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UPDATED: February 21, 2010 NO. 8 FEBRUARY 25, 2010
Ballet Blooming
For more than half a century, China's national ballet troupe has dedicated itself to creating its own works



With The Red Detachment of Women, Swan Lake and four more representative works, the National Ballet of China (NBC) kicked off its 2009 performance season last December, a grand ballet feast celebrating the company's 50th anniversary.

As China's first ballet company, NBC is seen as a pioneer of the country's ballet art, and its growth as epitomizing the art form's development. In 50 years, it has realized a tremendous transition from being an experimental troupe at the Beijing Dance School (today's Beijing Dance Academy) to one of the most important companies on the world ballet stage.

Tough start

On December 31, 1959, the Experimental Ballet of the Beijing Dance School was founded. In 1963, it was renamed the National Ballet of China.

The birth of the company directly relates to the founding of the Beijing Dance School in 1954, when ballet became one of the subjects. The school, which had been built with the help of Russian experts, became known as "the cradle of Chinese ballet." The first group of graduates from its ballet major became the earliest dancers of NBC. Among them was Zhao Ruheng, who later became president of NBC.

"We have beautiful memories about those years. The Central Government greatly supported us. We did not need to pay for study at the school and we had a nutritious diet including eggs, bread and butter, which was much better than in other schools at that time, when the country was very poor," Zhao said.

"We received very professional and strict training," said Zhao. Besides dance, students there also took courses in other subjects, including Chinese, mathematics and fine arts, which developed them as rounded and versatile people.

Teaching at the school was very strong, Zhao said. Most of the teachers, such as ballet master Pyotr Gusev, came from Russia. Other teachers were Chinese who had been strictly trained by Russian tutors such as O. A.Yealina, the first Russian expert in China at that time, who had arrived before the opening of the school.


Zhao Ruheng, ballet dancer and President of NBC from 1993-2008 (CFP)

"If you had been to Russia to learn ballet, you might not have been lucky enough to be taught by so many excellent masters. In this sense, Russian experts were undoubtedly the founders of Chinese ballet," said Zhao.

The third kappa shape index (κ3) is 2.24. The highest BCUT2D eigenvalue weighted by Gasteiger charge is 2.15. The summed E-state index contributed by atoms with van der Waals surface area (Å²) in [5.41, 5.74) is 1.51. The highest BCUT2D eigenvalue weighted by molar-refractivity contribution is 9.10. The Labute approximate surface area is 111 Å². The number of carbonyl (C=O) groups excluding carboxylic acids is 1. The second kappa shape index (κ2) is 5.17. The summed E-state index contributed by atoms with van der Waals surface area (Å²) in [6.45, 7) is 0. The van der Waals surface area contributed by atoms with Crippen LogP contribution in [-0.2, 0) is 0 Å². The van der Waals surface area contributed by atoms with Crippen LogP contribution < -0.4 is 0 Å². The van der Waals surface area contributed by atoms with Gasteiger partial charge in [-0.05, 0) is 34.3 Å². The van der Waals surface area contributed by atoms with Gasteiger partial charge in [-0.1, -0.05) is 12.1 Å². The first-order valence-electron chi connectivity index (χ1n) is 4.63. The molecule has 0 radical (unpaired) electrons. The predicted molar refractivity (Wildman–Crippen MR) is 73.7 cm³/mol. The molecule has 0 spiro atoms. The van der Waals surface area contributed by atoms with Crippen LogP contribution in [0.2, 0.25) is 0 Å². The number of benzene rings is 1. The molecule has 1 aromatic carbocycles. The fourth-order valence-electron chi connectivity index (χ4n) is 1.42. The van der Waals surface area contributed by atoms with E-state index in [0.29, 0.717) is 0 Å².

Swan Lake was the first work the school's students learned and performed. In 1958, the school presented it to a Chinese audience with Zhao as a swan.

Recalling those years, Zhao said the school's rapid development in its early stages was attributable to the direct guidance of state leaders, especially Premier Zhou Enlai.

"Most of our state leaders had studied abroad and had their own appreciation of art, so they greatly supported introducing all sorts of the world's excellent art forms to China," Zhao said. She considers it is a farsighted decision to set up a ballet school and then a national ballet company when the country's economy was still in recovery.

Difficulties soon arrived. In 1961, Russian experts left China because of the breakup of two countries' relations, a blow to the young company. But the teaching at the dance school and the development of the company did not stop. Many students who had majored in ballet overseas returned and successfully took up the tasks of teaching and training.

"No matter what difficulties we encountered, we never stopped dancing," Zhao said. "All the difficulties taught us how to survive in adversity and about the true meaning of art."

Because they persisted, within the following 10 years, Chinese choreographers and dancers were able to create, rehearse and perform ballet dramas without the help of foreign experts. Since 1964, NBC has been creating its own works based on Chinese cultural elements. Most of the nation's first generation of choreographers had backgrounds in traditional Chinese dance, and that directly helped their explorations.

In that year, Li Chengxiang, Wang Xixian and Jiang Zuhui choreographed The Red Detachment of Women with the theme of Chinese Communist revolution, marking the birth of ballet with Chinese cultural characteristics. For the first time on the world ballet stage appeared a group of ballet dancers in army uniform and holding guns. Audiences were deeply impressed, as they had never imagined elegant ballerinas could perform tough characters. This work also won world acclaim when it was performed on foreign stages.

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